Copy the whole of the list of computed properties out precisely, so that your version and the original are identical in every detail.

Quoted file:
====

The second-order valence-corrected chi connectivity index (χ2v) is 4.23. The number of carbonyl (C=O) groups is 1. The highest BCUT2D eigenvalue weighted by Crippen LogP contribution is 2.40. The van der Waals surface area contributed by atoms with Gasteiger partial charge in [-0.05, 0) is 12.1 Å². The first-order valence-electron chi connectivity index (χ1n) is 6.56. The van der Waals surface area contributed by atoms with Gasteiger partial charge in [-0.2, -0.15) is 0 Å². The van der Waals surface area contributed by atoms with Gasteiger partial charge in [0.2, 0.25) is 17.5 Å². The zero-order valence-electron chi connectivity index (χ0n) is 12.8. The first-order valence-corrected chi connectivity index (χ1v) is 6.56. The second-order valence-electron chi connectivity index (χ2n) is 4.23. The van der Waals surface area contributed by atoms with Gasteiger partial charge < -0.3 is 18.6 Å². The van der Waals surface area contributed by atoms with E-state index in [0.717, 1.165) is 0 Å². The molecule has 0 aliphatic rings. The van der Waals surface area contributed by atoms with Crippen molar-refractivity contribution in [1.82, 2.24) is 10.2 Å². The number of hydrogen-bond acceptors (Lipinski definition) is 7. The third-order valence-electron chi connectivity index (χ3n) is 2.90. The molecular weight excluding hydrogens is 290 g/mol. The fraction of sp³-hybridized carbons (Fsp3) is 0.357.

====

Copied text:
The second-order valence-corrected chi connectivity index (χ2v) is 4.23. The number of carbonyl (C=O) groups is 1. The highest BCUT2D eigenvalue weighted by Crippen LogP contribution is 2.40. The van der Waals surface area contributed by atoms with Gasteiger partial charge in [-0.05, 0) is 12.1 Å². The first-order valence-electron chi connectivity index (χ1n) is 6.56. The van der Waals surface area contributed by atoms with Gasteiger partial charge in [-0.2, -0.15) is 0 Å². The van der Waals surface area contributed by atoms with Gasteiger partial charge in [0.2, 0.25) is 17.5 Å². The zero-order valence-electron chi connectivity index (χ0n) is 12.8. The first-order valence-corrected chi connectivity index (χ1v) is 6.56. The second-order valence-electron chi connectivity index (χ2n) is 4.23. The van der Waals surface area contributed by atoms with Gasteiger partial charge < -0.3 is 18.6 Å². The van der Waals surface area contributed by atoms with E-state index in [0.717, 1.165) is 0 Å². The molecule has 0 aliphatic rings. The van der Waals surface area contributed by atoms with Crippen molar-refractivity contribution in [1.82, 2.24) is 10.2 Å². The number of hydrogen-bond acceptors (Lipinski definition) is 7. The third-order valence-electron chi connectivity index (χ3n) is 2.90. The molecular weight excluding hydrogens is 290 g/mol. The fraction of sp³-hybridized carbons (Fsp3) is 0.357.